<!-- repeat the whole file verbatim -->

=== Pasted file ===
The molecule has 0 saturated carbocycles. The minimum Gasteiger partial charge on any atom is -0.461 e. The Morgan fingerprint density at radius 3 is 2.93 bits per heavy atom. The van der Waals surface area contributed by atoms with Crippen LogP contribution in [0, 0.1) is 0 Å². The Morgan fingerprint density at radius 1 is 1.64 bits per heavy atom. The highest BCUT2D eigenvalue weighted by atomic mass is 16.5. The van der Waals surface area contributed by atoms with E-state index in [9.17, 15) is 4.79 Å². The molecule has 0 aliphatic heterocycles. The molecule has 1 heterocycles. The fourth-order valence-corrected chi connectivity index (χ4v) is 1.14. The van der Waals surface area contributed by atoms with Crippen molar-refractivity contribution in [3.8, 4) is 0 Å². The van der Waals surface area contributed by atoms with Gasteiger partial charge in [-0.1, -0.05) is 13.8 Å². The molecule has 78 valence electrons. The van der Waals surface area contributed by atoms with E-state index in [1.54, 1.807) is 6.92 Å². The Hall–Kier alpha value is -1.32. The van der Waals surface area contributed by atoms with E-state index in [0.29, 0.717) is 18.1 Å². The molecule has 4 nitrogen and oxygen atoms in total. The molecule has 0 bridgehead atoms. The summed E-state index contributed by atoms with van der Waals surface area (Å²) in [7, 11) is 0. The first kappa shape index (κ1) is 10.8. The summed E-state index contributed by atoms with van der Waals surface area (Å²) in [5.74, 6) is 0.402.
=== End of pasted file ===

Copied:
The molecule has 0 saturated carbocycles. The minimum Gasteiger partial charge on any atom is -0.461 e. The Morgan fingerprint density at radius 3 is 2.93 bits per heavy atom. The van der Waals surface area contributed by atoms with Crippen LogP contribution in [0, 0.1) is 0 Å². The Morgan fingerprint density at radius 1 is 1.64 bits per heavy atom. The highest BCUT2D eigenvalue weighted by atomic mass is 16.5. The van der Waals surface area contributed by atoms with E-state index in [9.17, 15) is 4.79 Å². The molecule has 0 aliphatic heterocycles. The molecule has 1 heterocycles. The fourth-order valence-corrected chi connectivity index (χ4v) is 1.14. The van der Waals surface area contributed by atoms with Crippen molar-refractivity contribution in [3.8, 4) is 0 Å². The van der Waals surface area contributed by atoms with Gasteiger partial charge in [-0.1, -0.05) is 13.8 Å². The molecule has 78 valence electrons. The van der Waals surface area contributed by atoms with E-state index in [1.54, 1.807) is 6.92 Å². The Hall–Kier alpha value is -1.32. The van der Waals surface area contributed by atoms with E-state index in [0.29, 0.717) is 18.1 Å². The molecule has 4 nitrogen and oxygen atoms in total. The molecule has 0 bridgehead atoms. The summed E-state index contributed by atoms with van der Waals surface area (Å²) in [7, 11) is 0. The first kappa shape index (κ1) is 10.8. The summed E-state index contributed by atoms with van der Waals surface area (Å²) in [5.74, 6) is 0.402.